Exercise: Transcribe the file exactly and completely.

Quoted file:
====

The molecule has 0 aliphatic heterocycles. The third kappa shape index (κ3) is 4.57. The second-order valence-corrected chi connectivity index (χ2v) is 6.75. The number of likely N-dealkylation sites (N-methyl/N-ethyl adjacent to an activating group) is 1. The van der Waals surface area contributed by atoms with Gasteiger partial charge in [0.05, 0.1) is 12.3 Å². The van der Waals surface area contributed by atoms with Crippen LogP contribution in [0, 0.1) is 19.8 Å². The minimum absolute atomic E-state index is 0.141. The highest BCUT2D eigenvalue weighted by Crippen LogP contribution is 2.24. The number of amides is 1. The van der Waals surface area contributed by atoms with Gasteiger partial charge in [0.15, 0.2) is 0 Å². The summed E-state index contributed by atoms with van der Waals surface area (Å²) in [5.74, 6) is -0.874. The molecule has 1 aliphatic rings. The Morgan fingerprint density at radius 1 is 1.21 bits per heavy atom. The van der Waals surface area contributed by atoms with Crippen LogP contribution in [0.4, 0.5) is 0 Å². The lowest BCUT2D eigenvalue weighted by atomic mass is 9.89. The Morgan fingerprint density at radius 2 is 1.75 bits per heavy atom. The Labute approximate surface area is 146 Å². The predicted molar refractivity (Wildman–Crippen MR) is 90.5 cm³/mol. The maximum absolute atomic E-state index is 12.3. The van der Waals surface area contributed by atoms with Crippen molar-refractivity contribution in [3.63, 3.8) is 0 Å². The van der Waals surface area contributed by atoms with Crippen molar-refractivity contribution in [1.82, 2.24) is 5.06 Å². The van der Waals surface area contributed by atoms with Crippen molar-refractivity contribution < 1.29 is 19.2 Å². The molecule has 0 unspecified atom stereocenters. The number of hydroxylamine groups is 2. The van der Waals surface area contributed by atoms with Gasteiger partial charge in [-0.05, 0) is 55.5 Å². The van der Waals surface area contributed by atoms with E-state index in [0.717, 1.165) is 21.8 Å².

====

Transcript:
The molecule has 0 aliphatic heterocycles. The third kappa shape index (κ3) is 4.57. The second-order valence-corrected chi connectivity index (χ2v) is 6.75. The number of likely N-dealkylation sites (N-methyl/N-ethyl adjacent to an activating group) is 1. The van der Waals surface area contributed by atoms with Gasteiger partial charge in [0.05, 0.1) is 12.3 Å². The van der Waals surface area contributed by atoms with Crippen LogP contribution in [0, 0.1) is 19.8 Å². The minimum absolute atomic E-state index is 0.141. The highest BCUT2D eigenvalue weighted by Crippen LogP contribution is 2.24. The number of amides is 1. The van der Waals surface area contributed by atoms with Gasteiger partial charge in [0.15, 0.2) is 0 Å². The summed E-state index contributed by atoms with van der Waals surface area (Å²) in [5.74, 6) is -0.874. The molecule has 1 aliphatic rings. The Morgan fingerprint density at radius 1 is 1.21 bits per heavy atom. The van der Waals surface area contributed by atoms with Crippen LogP contribution in [0.4, 0.5) is 0 Å². The lowest BCUT2D eigenvalue weighted by atomic mass is 9.89. The Morgan fingerprint density at radius 2 is 1.75 bits per heavy atom. The Labute approximate surface area is 146 Å². The predicted molar refractivity (Wildman–Crippen MR) is 90.5 cm³/mol. The maximum absolute atomic E-state index is 12.3. The van der Waals surface area contributed by atoms with Crippen molar-refractivity contribution in [3.63, 3.8) is 0 Å². The van der Waals surface area contributed by atoms with Crippen molar-refractivity contribution in [1.82, 2.24) is 5.06 Å². The van der Waals surface area contributed by atoms with Crippen molar-refractivity contribution < 1.29 is 19.2 Å². The molecule has 0 unspecified atom stereocenters. The number of hydroxylamine groups is 2. The van der Waals surface area contributed by atoms with Gasteiger partial charge in [-0.05, 0) is 55.5 Å². The van der Waals surface area contributed by atoms with E-state index in [0.717, 1.165) is 21.8 Å².